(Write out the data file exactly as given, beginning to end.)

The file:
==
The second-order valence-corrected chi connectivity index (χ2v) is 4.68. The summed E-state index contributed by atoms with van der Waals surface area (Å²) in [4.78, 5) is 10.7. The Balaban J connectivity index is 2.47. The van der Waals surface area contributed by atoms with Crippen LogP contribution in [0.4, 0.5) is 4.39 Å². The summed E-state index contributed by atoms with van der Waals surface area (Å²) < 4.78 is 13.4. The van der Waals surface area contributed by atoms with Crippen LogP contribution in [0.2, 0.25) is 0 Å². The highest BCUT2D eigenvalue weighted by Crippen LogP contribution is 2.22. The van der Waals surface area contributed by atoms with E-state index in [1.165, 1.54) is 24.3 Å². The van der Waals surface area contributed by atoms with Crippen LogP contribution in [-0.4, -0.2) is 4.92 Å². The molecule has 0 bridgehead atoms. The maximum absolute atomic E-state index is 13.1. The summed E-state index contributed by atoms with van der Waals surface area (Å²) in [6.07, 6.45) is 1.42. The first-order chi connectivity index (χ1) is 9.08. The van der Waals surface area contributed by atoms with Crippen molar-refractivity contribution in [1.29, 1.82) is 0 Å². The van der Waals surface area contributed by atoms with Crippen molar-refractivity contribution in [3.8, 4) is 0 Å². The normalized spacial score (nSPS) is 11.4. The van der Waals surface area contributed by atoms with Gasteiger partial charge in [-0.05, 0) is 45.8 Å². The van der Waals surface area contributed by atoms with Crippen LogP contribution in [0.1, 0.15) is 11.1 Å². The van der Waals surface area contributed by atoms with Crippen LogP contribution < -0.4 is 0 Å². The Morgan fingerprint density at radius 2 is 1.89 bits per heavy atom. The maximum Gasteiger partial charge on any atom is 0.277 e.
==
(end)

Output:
The second-order valence-corrected chi connectivity index (χ2v) is 4.68. The summed E-state index contributed by atoms with van der Waals surface area (Å²) in [4.78, 5) is 10.7. The Balaban J connectivity index is 2.47. The van der Waals surface area contributed by atoms with Crippen LogP contribution in [0.4, 0.5) is 4.39 Å². The summed E-state index contributed by atoms with van der Waals surface area (Å²) < 4.78 is 13.4. The van der Waals surface area contributed by atoms with Crippen LogP contribution in [0.2, 0.25) is 0 Å². The highest BCUT2D eigenvalue weighted by Crippen LogP contribution is 2.22. The van der Waals surface area contributed by atoms with E-state index in [1.165, 1.54) is 24.3 Å². The van der Waals surface area contributed by atoms with Crippen LogP contribution in [-0.4, -0.2) is 4.92 Å². The molecule has 0 bridgehead atoms. The maximum absolute atomic E-state index is 13.1. The summed E-state index contributed by atoms with van der Waals surface area (Å²) in [6.07, 6.45) is 1.42. The first-order chi connectivity index (χ1) is 9.08. The van der Waals surface area contributed by atoms with Crippen molar-refractivity contribution in [1.29, 1.82) is 0 Å². The van der Waals surface area contributed by atoms with Crippen molar-refractivity contribution in [3.8, 4) is 0 Å². The normalized spacial score (nSPS) is 11.4. The van der Waals surface area contributed by atoms with Gasteiger partial charge in [-0.05, 0) is 45.8 Å². The van der Waals surface area contributed by atoms with Crippen LogP contribution in [0.1, 0.15) is 11.1 Å². The van der Waals surface area contributed by atoms with Crippen LogP contribution < -0.4 is 0 Å². The Morgan fingerprint density at radius 2 is 1.89 bits per heavy atom. The maximum Gasteiger partial charge on any atom is 0.277 e.